11 Mike Pence Facts That Are More Important Than Him Not Eating With Women Who Aren't His Wife
Vice President Mike Pence has been catching some flack for the revelation that, as detailed in a Washington Post profile, he allegedly refuses to dine alone with any woman who isn't his wife Karen, nor will he attend any events with alcohol at them if she isn't there. This struck many on the left as comically outdated and unnecessary, and led to quite a bit of mockery of the vice president. But really, this isn't anything close to the more important facts about Pence, which are much more appalling.
Pence was criticized for his self-imposed marriage rule on multiple fronts. Many argued that his refusal to eat alone with women inadvertently diminished the job prospects of women in his orbit; however, Pence does have several women on staff, including his deputy chief of staff, so that doesn't quite hold up. Other critics simply mocked Pence's rule on the grounds that actually, men and women are perfectly capable of being friends, or at least grabbing a sandwich together, without immediately ripping each others' clothes off. But by all accounts, the Pences' arrangement is a consensual agreement they've come to that works for them, and in my opinion, that's something people should applaud, not condemn.
That said, there are plenty of other reasons people should condemn Pence. While his relationship is his business, his record as a public figure — both in statements he's made and policies he's instituted — is downright atrocious, especially for women and LGBTQ Americans. Here is but a small sampling of the real reasons we should be criticizing Pence.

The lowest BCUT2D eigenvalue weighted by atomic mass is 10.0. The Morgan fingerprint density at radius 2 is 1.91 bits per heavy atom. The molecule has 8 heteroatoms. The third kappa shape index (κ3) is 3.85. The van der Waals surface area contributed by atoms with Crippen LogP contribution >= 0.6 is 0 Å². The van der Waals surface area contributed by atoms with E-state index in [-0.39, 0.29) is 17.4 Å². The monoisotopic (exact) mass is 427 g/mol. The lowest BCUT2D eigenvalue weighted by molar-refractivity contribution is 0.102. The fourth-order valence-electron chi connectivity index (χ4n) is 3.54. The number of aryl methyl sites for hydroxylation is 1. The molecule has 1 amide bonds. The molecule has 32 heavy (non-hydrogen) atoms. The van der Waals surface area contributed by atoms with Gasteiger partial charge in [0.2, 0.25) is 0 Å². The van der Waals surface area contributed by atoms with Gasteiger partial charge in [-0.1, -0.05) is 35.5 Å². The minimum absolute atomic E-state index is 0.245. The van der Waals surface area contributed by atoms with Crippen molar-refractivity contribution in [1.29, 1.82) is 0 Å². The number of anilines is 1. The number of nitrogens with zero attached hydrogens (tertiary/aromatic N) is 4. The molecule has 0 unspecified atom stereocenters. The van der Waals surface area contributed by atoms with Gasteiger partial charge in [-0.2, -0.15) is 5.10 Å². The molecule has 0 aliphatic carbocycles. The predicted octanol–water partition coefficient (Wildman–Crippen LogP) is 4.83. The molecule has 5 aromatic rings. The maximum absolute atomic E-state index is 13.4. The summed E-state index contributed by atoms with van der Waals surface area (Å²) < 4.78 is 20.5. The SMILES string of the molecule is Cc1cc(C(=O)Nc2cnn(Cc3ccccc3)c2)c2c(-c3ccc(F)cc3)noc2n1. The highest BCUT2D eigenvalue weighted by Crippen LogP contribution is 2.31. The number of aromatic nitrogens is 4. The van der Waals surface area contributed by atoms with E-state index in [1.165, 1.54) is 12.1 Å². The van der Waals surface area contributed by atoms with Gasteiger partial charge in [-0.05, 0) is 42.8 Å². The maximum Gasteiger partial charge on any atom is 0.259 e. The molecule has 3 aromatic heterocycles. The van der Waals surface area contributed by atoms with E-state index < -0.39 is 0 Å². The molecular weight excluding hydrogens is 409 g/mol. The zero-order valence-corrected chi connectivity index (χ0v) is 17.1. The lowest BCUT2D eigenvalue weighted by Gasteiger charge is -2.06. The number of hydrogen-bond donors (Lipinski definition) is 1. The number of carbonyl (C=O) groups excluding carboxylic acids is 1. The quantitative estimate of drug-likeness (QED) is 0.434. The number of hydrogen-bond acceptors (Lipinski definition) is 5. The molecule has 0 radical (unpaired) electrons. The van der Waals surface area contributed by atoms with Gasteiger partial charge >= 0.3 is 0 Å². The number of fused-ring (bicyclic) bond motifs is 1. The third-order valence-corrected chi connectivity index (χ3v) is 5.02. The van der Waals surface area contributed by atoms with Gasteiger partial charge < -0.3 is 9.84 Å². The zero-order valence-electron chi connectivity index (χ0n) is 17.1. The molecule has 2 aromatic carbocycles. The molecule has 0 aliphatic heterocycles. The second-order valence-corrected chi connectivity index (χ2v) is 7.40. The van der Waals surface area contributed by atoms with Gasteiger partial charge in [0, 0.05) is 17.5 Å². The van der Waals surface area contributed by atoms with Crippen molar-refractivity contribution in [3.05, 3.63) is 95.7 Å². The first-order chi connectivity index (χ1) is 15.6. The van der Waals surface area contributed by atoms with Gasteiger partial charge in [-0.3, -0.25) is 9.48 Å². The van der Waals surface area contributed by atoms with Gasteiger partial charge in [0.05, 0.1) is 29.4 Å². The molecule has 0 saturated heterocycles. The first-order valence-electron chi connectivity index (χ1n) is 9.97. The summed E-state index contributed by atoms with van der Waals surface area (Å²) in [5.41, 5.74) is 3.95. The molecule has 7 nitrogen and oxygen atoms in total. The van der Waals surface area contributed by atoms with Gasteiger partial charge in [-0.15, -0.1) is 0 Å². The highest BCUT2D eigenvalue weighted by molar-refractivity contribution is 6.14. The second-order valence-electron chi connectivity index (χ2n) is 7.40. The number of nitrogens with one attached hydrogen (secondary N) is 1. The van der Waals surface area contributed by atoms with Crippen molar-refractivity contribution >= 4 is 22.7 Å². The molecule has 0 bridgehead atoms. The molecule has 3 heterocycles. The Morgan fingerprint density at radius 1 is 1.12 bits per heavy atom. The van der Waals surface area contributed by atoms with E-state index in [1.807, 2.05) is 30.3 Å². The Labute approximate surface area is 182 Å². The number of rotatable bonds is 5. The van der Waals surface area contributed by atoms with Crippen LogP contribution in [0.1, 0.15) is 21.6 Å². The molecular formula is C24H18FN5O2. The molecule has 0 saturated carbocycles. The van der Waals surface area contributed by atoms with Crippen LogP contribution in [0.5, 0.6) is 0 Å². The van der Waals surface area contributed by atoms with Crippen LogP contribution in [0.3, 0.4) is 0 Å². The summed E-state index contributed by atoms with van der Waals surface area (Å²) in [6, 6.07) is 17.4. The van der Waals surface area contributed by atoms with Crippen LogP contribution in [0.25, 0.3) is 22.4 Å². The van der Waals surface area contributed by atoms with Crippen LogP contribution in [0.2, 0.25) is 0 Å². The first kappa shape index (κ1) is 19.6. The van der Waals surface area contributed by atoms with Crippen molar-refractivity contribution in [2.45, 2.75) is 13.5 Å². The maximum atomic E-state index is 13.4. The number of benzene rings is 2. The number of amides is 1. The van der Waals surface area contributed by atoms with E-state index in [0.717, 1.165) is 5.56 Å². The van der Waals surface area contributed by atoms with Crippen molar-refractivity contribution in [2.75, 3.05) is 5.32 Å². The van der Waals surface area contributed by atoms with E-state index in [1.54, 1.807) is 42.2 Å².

1. He Thinks Smoking Isn't Bad For You
In a stunningly bad opinion piece from 2000, Pence wrote that "despite the hysteria from the political class and the media, smoking doesn't kill." To support this dubious assertion, he claimed that "2 out of every three smokers does not die from a smoking related illness." This would mean that one-third of all smokers do die from smoking-related illnesses, which would seem to disprove Pence's argument that "smoking doesn't kill."
2. He's Anti-Choice
As you might expect given the "(R)" next to his name, Pence intensely opposes reproductive rights. He's called Roe v. Wade "the worst Supreme Court decision since Dred Scott v. Sandford," wants to completely overturn Roe v. Wade, and supported multiple bills in Congress that would define fetuses as people. As governor of Indiana, he signed an anti-abortion law that was so strict, a federal judge blocked it from taking effect.
3. He Opposes Marriage Equality
Just as unsurprising is Pence's opposition to marriage equality. He supported a constitutional amendment that would have outlawed same-sex marriage, and said on the floor of the House of Representatives that allowing gay couples to marry could bring about a "societal collapse."
4. He Voted To Defund Planned Parenthood
As a congressman, Pence led the fight to defund Planned Parenthood in 2011. This was ostensibly due to his opposition to abortion, even though federal law already prohibits public funds from paying for most abortions. On Thursday, he cast a tie–breaking vote on a bill in the Senate that, once enacted, will allow states to withhold Title X funding from Planned Parenthood clinics and other abortion providers.
5. He Wanted To Defund HIV Treatment Centers...
@jimthompson621 At one point, Pence wanted to redirect federal funding from HIV treatment programs to “conversion therapy” practices. (3/5)— Jim Thompson (@jimthompson621) November 20, 2016
While running for Congress, Pence wrote on his webpage that he opposed "organizations that celebrate and encourage the types of behaviors that facilitate the spreading of the HIV virus." He was referring to the Ryan White HIV/AIDS Program, which provides care and treatment to HIV-positive folks.